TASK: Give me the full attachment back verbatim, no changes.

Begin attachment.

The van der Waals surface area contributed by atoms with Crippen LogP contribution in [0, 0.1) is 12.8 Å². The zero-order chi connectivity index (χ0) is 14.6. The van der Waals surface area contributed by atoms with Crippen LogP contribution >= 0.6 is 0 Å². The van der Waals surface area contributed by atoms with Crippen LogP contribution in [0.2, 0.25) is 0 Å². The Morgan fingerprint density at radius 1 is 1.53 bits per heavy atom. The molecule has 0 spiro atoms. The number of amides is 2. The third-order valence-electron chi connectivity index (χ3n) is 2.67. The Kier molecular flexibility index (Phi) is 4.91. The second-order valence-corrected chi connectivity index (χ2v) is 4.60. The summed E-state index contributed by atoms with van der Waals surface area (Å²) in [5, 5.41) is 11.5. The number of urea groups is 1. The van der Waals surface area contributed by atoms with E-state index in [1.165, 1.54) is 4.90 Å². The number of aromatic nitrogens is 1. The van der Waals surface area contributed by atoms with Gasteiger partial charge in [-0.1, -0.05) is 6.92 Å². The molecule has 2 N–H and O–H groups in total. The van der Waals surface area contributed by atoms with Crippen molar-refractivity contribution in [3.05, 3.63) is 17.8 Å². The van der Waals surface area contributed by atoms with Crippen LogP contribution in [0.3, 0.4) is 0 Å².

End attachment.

The van der Waals surface area contributed by atoms with Crippen LogP contribution in [0, 0.1) is 12.8 Å². The zero-order chi connectivity index (χ0) is 14.6. The van der Waals surface area contributed by atoms with Crippen LogP contribution >= 0.6 is 0 Å². The van der Waals surface area contributed by atoms with Crippen LogP contribution in [0.2, 0.25) is 0 Å². The Morgan fingerprint density at radius 1 is 1.53 bits per heavy atom. The molecule has 0 spiro atoms. The number of amides is 2. The third-order valence-electron chi connectivity index (χ3n) is 2.67. The Kier molecular flexibility index (Phi) is 4.91. The second-order valence-corrected chi connectivity index (χ2v) is 4.60. The summed E-state index contributed by atoms with van der Waals surface area (Å²) in [5, 5.41) is 11.5. The number of urea groups is 1. The van der Waals surface area contributed by atoms with E-state index in [1.165, 1.54) is 4.90 Å². The number of aromatic nitrogens is 1. The van der Waals surface area contributed by atoms with Gasteiger partial charge in [-0.1, -0.05) is 6.92 Å². The molecule has 2 N–H and O–H groups in total. The van der Waals surface area contributed by atoms with Crippen molar-refractivity contribution in [3.05, 3.63) is 17.8 Å². The van der Waals surface area contributed by atoms with Crippen LogP contribution in [0.3, 0.4) is 0 Å².